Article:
Nina and I also continue to do well. We now have a good language to be able to discuss our issues (with Sarah and between ourselves). We continue to have healthy boundaries and to be open and truthful in our discussions. Mutual Aid continues for us, but now less frequently than before; and the Parenting without Pressure book continues to help us structure things.
Sarah is a real success story, for herself, for us and for Sunrise. You guys are the best and I look forward to seeing you all again when we can make a reunion! I really miss Utah and all of you!
Please know that you do one of the most important jobs in the world and you make a difference!
AN ALUM FATHER
9 Months After Finishing Treatment
Getting Help for Your Family
We invite you to call (888) 317-3961 to speak with one of our admissions counselors. They will answer your questions and conduct an assessment with you to see if your daughter is a good fit for Sunrise. If it seems that she may not be successful in our program, we will help you find an education consultant in your area. The education consultant will be able to identify a few programs where your daughter will have the best opportunity to be successful.
Finding the right placement for your daughter can be daunting and arduous. Using this list of questions when speaking with different Dialectical Behavior Therapy (DBT) treatment centers can help you make the right choice for your family.
What to expect
Prior to admission, you can talk to our admissions counselors as much as you need. They will answer your questions and address your concerns. We also welcome you to speak with our alumni students and families--our admissions counselors will be able to put you in contact with them. We invite you to come to Utah to spend time on our campus and meet the staff that would be working with your daughter. This is a big decision and we want you to know you’re making the right one.
Admitting your daughter to any program feels overwhelming to most parents. Sunrise will support you every step of the way. Often parents will travel to Sunrise with their daughter on admission day, while in other cases, circumstance requires that the daughter be professionally transported to our campus. When your daughter arrives, she will be greeted by a staff and peer who will take her on a tour and help her unpack. Once she is all settled in, and the parents have completed any remaining paperwork, the family will have the opportunity to say goodbye to their daughter in private. After family leaves, she will stay with a staff at all times until her therapist determines that she will be safe.
The first few weeks at Sunrise may be challenging, both for families and daughters. As your daughter adjusts to her new environment, she might feel homesick and ask you to take her home. This is heart-wrenching for parents to hear. However, as time moves on, you will build trust with her team, and she will acclimate to the program. As she begins to work therapeutically, you will start to see positive changes in your daughter. Your daughter will have the chance to visit home while at Sunrise. These visits shouldn’t be thought of as a ‘vacation from treatment’, but rather a time for your family to practice the skills you’ve been learning in the home environment. The progress may not seem linear--there will be ups and downs--but she is steadily evolving into her healthier self.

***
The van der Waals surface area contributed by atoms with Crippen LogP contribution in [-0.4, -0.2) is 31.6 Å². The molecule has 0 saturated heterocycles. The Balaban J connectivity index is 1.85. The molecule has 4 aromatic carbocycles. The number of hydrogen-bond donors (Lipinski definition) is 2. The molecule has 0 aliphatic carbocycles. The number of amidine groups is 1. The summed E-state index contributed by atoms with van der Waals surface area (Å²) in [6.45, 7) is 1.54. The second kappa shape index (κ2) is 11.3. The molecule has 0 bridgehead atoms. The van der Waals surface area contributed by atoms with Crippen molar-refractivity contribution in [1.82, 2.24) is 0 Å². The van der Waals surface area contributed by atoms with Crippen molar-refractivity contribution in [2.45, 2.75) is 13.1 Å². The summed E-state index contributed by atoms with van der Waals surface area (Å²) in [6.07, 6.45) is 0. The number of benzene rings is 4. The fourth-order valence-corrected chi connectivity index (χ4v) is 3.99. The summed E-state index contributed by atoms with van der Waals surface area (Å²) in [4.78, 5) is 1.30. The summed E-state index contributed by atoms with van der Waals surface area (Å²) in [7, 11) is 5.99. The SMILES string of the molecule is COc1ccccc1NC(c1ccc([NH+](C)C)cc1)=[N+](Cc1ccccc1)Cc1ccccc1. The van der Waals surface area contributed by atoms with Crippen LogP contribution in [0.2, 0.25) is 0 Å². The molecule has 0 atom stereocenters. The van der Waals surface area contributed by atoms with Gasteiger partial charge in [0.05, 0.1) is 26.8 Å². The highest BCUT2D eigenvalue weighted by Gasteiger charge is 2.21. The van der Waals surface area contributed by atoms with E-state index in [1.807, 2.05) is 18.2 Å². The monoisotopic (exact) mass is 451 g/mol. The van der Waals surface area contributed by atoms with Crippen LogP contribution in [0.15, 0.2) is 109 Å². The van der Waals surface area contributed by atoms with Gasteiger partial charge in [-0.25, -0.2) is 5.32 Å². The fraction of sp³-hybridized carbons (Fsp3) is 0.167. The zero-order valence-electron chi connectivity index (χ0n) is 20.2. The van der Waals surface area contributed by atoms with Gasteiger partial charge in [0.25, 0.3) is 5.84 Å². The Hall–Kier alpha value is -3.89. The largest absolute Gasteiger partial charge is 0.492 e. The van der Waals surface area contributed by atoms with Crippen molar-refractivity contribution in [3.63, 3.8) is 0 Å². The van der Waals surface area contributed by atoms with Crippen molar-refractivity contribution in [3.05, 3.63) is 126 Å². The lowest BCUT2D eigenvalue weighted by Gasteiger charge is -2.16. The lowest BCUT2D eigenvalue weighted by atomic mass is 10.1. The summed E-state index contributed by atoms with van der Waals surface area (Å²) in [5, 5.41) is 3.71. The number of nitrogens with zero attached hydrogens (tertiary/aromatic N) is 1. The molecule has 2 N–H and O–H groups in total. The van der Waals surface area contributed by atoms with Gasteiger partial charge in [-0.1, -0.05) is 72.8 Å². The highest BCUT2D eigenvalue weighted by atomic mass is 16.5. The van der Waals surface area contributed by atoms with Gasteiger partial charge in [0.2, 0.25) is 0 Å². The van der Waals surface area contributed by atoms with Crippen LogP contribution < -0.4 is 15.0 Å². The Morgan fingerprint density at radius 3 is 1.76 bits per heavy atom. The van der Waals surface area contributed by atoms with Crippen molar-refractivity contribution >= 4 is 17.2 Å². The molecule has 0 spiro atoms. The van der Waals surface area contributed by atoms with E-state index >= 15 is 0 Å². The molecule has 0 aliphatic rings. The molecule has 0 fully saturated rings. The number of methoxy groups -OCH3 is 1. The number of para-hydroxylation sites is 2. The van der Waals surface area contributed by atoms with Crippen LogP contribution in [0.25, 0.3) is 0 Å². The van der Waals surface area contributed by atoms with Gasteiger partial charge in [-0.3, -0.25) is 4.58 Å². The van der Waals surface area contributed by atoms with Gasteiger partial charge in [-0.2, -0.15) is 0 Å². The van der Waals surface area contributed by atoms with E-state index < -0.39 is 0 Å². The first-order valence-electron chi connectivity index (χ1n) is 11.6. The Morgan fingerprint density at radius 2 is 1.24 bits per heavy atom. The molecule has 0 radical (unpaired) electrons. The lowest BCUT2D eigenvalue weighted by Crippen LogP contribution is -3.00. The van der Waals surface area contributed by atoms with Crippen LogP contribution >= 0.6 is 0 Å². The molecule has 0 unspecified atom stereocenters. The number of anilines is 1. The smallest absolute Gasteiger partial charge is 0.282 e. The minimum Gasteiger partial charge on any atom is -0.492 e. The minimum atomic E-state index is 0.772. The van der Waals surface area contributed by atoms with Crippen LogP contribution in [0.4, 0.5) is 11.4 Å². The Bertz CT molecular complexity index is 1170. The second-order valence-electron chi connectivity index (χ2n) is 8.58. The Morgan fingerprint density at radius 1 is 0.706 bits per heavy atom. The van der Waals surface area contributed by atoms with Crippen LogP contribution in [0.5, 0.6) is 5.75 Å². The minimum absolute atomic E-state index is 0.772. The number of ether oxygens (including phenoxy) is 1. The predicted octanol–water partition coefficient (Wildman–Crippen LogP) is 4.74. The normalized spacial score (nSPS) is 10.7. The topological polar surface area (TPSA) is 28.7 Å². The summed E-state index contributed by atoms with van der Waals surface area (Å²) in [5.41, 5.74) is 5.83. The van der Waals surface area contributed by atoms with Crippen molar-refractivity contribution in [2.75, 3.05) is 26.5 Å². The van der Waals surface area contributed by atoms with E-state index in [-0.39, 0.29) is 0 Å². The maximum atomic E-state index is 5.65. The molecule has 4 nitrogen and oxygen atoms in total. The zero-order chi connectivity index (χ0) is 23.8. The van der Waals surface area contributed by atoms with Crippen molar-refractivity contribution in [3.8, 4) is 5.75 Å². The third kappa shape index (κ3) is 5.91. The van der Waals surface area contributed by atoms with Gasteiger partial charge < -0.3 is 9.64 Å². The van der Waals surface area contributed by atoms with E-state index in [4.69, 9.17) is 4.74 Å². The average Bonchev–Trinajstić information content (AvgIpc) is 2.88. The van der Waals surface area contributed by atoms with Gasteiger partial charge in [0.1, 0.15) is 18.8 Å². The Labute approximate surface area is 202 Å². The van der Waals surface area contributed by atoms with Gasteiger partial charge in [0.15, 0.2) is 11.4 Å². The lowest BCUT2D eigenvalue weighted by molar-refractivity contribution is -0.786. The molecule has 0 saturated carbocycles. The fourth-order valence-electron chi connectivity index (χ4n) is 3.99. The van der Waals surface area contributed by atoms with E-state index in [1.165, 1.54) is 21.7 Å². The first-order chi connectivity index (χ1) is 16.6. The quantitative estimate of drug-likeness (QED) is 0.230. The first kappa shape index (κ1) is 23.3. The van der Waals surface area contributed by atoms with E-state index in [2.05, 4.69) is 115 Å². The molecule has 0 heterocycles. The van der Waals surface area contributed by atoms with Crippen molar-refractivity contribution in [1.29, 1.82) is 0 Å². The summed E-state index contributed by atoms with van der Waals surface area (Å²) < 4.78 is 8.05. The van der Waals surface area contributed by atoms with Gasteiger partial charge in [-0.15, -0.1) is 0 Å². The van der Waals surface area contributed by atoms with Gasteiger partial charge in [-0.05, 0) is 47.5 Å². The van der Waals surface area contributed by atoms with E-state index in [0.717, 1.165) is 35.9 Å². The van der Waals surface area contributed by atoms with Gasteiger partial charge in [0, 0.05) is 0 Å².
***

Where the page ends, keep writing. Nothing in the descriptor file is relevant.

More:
Your daughter will mature into a confident, healthy, and independent young woman. When she, her treatment team and her family see this, it is time for her to graduate the program and transition home or into her next phase of life. Prior to discharge, we will help your family ensure that your daughter has appropriate therapeutic and academic support in the home community. Our students tend to do best at home when their time is structured. Her therapist will help her find extracurricular activities or volunteer work to fill her time with something meaningful. On her graduation day, we invite parents to come to campus to join us in a celebration of your family and the work you have completed.
The transition home is both joyous and overwhelming. To help with the fluctuations of life at home, Sunrise offers a monthly support call for parents, and a bi-monthly support call for alumni students. Each of these calls is lead by a Sunrise therapist and will address topics of concern to transitioning families and students, as well as offer support and encouragement from others on the call. While the journey will not always be easy, we are confident that your family will be successful transitioning from Sunrise.
The transition home is both joyous and overwhelming. To help with the fluctuations of life at home, Sunrise offers a monthly support call for parents, and a bi-monthly support call for alumni students.
We are Committed to the Success of Your Daughter, and Your Entire Family
Sunrise uses more comprehensive outcomes than any other fully integrated DBT program. By integrating DBT into every aspect of our program, your daughter will live the skills, not just learn them. We focus on the family to create a healthy system in which your daughter will thrive after returning home. Through therapy, activities, academics, and support, your daughter will become a healthy young woman with a passion for life.
1 "Walking the Middle Path." Wise Minds DBT. Web. 13 June 2017.
2 "Understanding Different Approaches to Psychotherapy." Psych Central. 17 July 2016. Web. 13 June 2017.
3 "Zion National Park Travel and Hiking Guide." ZionNationalPark.com. Web. 13 June 2017.
4 "The Mighty 5®: Utah's National Parks." Visit Utah Life Elevated. Web. 13 June 2017.
Through therapy, activities, academics, and support, your daughter will become a healthy young woman and regain her passion for life.